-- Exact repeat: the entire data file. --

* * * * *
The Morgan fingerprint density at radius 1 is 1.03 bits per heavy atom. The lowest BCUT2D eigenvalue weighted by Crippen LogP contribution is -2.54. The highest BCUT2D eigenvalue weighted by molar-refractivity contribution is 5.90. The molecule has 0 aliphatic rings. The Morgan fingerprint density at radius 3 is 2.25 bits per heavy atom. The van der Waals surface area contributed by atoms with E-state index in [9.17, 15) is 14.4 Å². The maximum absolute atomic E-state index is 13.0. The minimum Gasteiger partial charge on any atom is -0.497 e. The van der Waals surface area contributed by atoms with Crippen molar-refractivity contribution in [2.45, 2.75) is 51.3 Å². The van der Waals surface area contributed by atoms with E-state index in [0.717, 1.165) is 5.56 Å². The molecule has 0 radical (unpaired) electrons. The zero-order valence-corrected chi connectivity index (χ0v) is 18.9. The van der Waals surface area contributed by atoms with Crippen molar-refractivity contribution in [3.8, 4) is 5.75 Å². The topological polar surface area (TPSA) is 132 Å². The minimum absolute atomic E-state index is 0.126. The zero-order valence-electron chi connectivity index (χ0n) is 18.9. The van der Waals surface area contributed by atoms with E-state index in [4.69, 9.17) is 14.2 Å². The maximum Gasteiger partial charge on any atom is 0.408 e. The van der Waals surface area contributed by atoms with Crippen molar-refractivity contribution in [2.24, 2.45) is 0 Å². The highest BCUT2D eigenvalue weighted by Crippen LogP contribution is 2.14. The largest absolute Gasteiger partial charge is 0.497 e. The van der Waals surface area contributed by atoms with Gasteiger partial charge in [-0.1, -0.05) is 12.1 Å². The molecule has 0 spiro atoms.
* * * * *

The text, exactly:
The Morgan fingerprint density at radius 1 is 1.03 bits per heavy atom. The lowest BCUT2D eigenvalue weighted by Crippen LogP contribution is -2.54. The highest BCUT2D eigenvalue weighted by molar-refractivity contribution is 5.90. The molecule has 0 aliphatic rings. The Morgan fingerprint density at radius 3 is 2.25 bits per heavy atom. The van der Waals surface area contributed by atoms with E-state index in [9.17, 15) is 14.4 Å². The maximum absolute atomic E-state index is 13.0. The minimum Gasteiger partial charge on any atom is -0.497 e. The van der Waals surface area contributed by atoms with Crippen molar-refractivity contribution in [2.45, 2.75) is 51.3 Å². The van der Waals surface area contributed by atoms with E-state index in [0.717, 1.165) is 5.56 Å². The molecule has 0 radical (unpaired) electrons. The zero-order valence-corrected chi connectivity index (χ0v) is 18.9. The van der Waals surface area contributed by atoms with Crippen molar-refractivity contribution in [3.8, 4) is 5.75 Å². The topological polar surface area (TPSA) is 132 Å². The minimum absolute atomic E-state index is 0.126. The zero-order valence-electron chi connectivity index (χ0n) is 18.9. The van der Waals surface area contributed by atoms with E-state index in [4.69, 9.17) is 14.2 Å². The maximum Gasteiger partial charge on any atom is 0.408 e. The van der Waals surface area contributed by atoms with Crippen molar-refractivity contribution in [2.24, 2.45) is 0 Å². The highest BCUT2D eigenvalue weighted by Crippen LogP contribution is 2.14. The largest absolute Gasteiger partial charge is 0.497 e. The van der Waals surface area contributed by atoms with Gasteiger partial charge in [-0.1, -0.05) is 12.1 Å². The molecule has 0 spiro atoms.